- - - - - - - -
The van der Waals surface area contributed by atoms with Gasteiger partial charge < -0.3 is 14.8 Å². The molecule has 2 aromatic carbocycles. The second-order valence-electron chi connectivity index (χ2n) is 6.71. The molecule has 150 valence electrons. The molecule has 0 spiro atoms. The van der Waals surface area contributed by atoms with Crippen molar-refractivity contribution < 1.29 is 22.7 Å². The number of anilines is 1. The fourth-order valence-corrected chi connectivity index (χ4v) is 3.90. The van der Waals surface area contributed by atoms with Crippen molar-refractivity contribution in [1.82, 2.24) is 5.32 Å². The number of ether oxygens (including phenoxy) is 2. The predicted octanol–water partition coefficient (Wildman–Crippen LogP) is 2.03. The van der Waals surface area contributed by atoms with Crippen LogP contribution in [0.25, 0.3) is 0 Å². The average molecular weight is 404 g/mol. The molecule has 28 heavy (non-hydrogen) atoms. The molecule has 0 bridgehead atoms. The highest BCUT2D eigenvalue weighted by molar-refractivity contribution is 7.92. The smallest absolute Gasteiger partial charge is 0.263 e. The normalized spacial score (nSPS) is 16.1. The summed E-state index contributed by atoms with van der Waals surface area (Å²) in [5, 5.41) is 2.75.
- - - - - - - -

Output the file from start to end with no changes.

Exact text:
The van der Waals surface area contributed by atoms with Gasteiger partial charge < -0.3 is 14.8 Å². The molecule has 2 aromatic carbocycles. The second-order valence-electron chi connectivity index (χ2n) is 6.71. The molecule has 150 valence electrons. The molecule has 0 spiro atoms. The van der Waals surface area contributed by atoms with Crippen molar-refractivity contribution < 1.29 is 22.7 Å². The number of anilines is 1. The fourth-order valence-corrected chi connectivity index (χ4v) is 3.90. The van der Waals surface area contributed by atoms with Crippen molar-refractivity contribution in [1.82, 2.24) is 5.32 Å². The number of ether oxygens (including phenoxy) is 2. The predicted octanol–water partition coefficient (Wildman–Crippen LogP) is 2.03. The van der Waals surface area contributed by atoms with Crippen LogP contribution in [0.25, 0.3) is 0 Å². The average molecular weight is 404 g/mol. The molecule has 28 heavy (non-hydrogen) atoms. The molecule has 0 bridgehead atoms. The highest BCUT2D eigenvalue weighted by molar-refractivity contribution is 7.92. The smallest absolute Gasteiger partial charge is 0.263 e. The normalized spacial score (nSPS) is 16.1. The summed E-state index contributed by atoms with van der Waals surface area (Å²) in [5, 5.41) is 2.75.